On Kendrick Lamar’s ‘Control’ Verse
Andrew Gastelum | Wednesday, August 28, 2013
It was just one verse. One verse. It’s not on an album. It’s not on the radio. It’s not even his own song.
But, somehow, he caught everyone’s attention. He had the crumbling world of rap crying: All hail King Kendrick.
It was just one verse, yet it jumpstarted Twitter, blew up the internet and will continue to feed blogs for the rest of the year until he wins the Grammy for Album of the Year.
What Kendrick Lamar did in one verse has never been done before. He’s rebuilding the allure of rap while reincarnating the lore of Pac and Big. The amount of response verses and disses that immediately burst from the underground, home studios and labels alike is unmatchable.
The lucid passion and rising anger of a 26-year old whose only studio album just went platinum has drawn a quick response and the ire of vets Lupe Fiasco, Joell Ortiz and Joe Budden along with the younger generation of rap like Joey Bada$$ and B.o.B.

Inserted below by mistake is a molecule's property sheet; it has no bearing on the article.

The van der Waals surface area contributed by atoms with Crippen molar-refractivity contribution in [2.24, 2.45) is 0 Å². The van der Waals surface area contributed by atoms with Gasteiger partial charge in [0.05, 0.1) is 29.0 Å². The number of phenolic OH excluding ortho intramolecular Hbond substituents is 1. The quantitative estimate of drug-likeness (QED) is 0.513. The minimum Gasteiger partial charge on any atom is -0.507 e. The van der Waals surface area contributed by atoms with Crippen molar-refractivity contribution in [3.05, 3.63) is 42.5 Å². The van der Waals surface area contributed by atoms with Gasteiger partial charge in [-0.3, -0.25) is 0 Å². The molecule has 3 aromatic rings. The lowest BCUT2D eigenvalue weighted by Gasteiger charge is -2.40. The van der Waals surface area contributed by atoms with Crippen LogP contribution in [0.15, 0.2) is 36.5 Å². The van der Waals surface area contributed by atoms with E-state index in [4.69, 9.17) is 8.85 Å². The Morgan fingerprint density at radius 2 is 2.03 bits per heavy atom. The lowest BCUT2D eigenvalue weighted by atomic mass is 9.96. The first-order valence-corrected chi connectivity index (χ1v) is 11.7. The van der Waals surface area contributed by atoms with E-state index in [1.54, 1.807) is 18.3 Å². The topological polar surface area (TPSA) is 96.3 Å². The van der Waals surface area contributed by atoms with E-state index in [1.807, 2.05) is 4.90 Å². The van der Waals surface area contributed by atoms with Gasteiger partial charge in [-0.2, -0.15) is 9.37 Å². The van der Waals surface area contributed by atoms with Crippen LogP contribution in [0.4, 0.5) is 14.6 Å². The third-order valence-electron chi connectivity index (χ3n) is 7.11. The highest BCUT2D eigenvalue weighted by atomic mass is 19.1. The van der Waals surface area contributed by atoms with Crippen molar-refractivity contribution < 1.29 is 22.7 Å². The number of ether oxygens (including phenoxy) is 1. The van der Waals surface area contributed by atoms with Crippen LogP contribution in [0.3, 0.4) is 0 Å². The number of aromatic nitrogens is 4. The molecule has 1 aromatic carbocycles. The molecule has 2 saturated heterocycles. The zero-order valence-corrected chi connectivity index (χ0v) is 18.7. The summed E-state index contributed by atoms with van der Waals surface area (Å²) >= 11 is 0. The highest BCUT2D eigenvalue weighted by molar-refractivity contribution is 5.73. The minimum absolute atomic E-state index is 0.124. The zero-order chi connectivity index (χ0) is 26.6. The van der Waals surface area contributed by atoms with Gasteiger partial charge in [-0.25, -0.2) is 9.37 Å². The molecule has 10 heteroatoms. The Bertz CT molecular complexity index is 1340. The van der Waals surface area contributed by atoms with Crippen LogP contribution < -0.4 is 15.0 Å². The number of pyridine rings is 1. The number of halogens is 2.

Who in history has drawn that sort of response, that sort of reaction? Not from individuals but from rap itself.
In his “Control” verse, Kendrick condemns the poppy trends that have led to the decay of rap with trifling Macklemorian verses and “Molly” club bangers from across the board.
What Kendrick did is pull the dying art over his back, and pull it up single-handedly while calling on his peers. Rap fans put too much focus on who he didn’t mention, when they are just missing the real point.
We’re tired of sitting around and watching rap fall. It’s time to do something about it and it starts with a ceremonial call to action. And here Kendrick does that.
He wants the new generation to step up, or let this art fall by the wayside. He doesn’t care if you’re his friend or if you share his song. He’s here to win.
It’s the ultimate competition, something along the majestic lines of Bird vs. Magic: the fiercest competition on the court and the best of friends off it.
That’s how rap used to be, coast-to-coast, lyric-to-hook. And that’s where Kendrick Lamar wants it to return. The way he did it: stunning. The culture he brought back to life: legendary.
All hail King Kendrick.
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The views expressed in this column are those of the author and not necessarily those of The Observer.